A positive school climate promotes student learning and development. A school community where everyone feels safe, respected and engaged prepares children for life in a diverse and democratic society.
When nearly one in five students is bullied each year, it’s no wonder the topic is on educators’ minds. Teachers want to make their classrooms safe, supportive learning environments. Administrators want positive school climates. Both are looking for tools to reach these goals.
Here are activities designed for educators implementing the strategies presented in Speak Up At School to create a safe school climate.
Conflict managers can help dissolve playground problems.
The oak tree where nooses were hung at the Jena High School campus in the Fall of 2006 no longer stands. It was chopped down, presumably in an effort to erase racial tension in the small Louisiana town of Jena.
A Minnesota teacher challenges her students to face up to verbal and physical harassment.
Positive Behavioral Interventions and Supports (PBIS) is an approach to help students improve their difficult behavior. It's based on an understanding that teachers don't control students, but instead seek to support them in their own behavior change process.
Some individuals may hesitate about adopting practices or policies that advance equality and safety for LGBTQ students.
The study of religion must serve academic purposes. Many schools approach the subject in self-contained religion courses, while others integrate the study of religion throughout coursework. Below are models and resources.
Four steps schools districts should take to increase opportunities for black students.
A bias incident is conduct, speech or expression motivated, in whole or in part, by bias or prejudice.
Some anti-bullying policies actually do more harm than good. Educators can use the following tips to intervene appropriately when bullying occurs.
“Social Justice Equity Audits” is a presentation intended to help educators move beyond simple accountability models to those that include an equity framework for school reform. This will allow educators to better meet the needs of all learners. At the center of the presentation is instruction to employ a school survey to assess the conditions for students at their school and explore what next steps teacher leaders can take to improve these conditions.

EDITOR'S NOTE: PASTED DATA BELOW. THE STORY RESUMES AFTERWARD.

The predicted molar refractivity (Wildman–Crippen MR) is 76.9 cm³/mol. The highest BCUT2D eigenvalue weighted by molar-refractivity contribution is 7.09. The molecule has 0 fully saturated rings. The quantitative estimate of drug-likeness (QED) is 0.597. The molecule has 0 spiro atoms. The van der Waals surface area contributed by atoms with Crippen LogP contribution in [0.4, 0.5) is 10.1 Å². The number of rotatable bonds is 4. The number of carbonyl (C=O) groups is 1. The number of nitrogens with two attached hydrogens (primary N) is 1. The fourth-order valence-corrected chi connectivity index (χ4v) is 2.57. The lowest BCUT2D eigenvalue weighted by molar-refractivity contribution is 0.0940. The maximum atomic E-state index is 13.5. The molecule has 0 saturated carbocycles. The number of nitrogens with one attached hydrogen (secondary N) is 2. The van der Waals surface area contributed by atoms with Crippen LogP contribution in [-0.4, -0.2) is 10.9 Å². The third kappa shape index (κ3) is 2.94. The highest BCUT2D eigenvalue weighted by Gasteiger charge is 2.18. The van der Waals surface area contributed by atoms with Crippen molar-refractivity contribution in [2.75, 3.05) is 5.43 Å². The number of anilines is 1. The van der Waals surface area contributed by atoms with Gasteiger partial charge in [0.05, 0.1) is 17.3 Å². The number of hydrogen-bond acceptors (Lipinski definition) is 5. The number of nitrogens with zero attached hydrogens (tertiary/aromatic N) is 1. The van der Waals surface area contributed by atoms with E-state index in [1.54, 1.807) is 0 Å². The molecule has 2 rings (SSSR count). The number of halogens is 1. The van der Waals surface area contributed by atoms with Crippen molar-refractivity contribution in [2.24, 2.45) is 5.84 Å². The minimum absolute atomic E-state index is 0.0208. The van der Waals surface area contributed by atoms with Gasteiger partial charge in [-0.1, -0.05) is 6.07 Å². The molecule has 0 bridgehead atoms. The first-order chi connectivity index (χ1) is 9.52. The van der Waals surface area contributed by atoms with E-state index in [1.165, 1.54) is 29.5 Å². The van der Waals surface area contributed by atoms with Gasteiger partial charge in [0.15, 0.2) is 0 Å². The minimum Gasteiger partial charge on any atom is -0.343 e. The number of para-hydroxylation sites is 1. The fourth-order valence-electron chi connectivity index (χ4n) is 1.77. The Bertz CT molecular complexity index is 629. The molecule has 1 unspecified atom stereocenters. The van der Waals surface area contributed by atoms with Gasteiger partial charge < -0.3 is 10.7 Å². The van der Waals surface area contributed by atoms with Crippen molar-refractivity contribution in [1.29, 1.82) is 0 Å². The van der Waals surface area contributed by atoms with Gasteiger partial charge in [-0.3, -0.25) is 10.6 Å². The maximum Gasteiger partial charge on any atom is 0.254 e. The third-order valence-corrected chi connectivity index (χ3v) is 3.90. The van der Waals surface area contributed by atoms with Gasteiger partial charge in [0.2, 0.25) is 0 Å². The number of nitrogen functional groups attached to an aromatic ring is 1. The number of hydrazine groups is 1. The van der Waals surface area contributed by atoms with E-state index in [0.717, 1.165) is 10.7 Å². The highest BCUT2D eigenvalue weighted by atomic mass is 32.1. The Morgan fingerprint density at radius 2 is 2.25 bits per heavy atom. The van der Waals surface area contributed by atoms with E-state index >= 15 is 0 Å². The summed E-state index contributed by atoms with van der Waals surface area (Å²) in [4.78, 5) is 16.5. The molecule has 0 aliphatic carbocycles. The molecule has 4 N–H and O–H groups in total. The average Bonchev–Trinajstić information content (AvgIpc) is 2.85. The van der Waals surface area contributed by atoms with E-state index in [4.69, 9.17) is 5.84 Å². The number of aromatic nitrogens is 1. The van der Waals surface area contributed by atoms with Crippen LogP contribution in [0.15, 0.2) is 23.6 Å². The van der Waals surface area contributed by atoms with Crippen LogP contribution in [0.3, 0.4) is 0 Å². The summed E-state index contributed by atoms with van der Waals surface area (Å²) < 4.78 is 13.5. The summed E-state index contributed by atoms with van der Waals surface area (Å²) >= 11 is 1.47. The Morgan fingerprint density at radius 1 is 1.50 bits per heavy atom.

Use the following resources to assess your school's climate.
Roll of Thunder, Hear My Cry prompts look at how students respond to mistreatment of their peers.
This planning sheet can help educators design and implement service-learning projects that support prejudice reduction. Emphasis is placed on collaboration, direct service and advocacy.
Four steps every educator should take to help ensure service projects reduce stereotyping, rather than reinforce it.
Students explore conflict resolution through 'Letters To Gabby.'
How should teachers respond to charged statements from students?
How can educators and schools create learning environments free of anti-gay discrimination?
A guide to help straight students think about the cost of homophobia in their own lives.
How to develop a world religions curriculum with inclusion and sensitivity.
If you want to include religious holidays as part of classroom inquiry, it is important to plan for them. Keep the following guidelines in mind.
A paper for school leaders by Willis D. Hawley and Rebecca Wolf describing characteristics of schools that are likely to be particularly successful in facilitating the learning of racially and ethnically diverse students.
The design principles developed by the CODA panel are meant to provide guidelines for action to those selecting or developing strategies to improve intergroup relations. They are also meant to focus discussion and research on the characteristics of program effectiveness.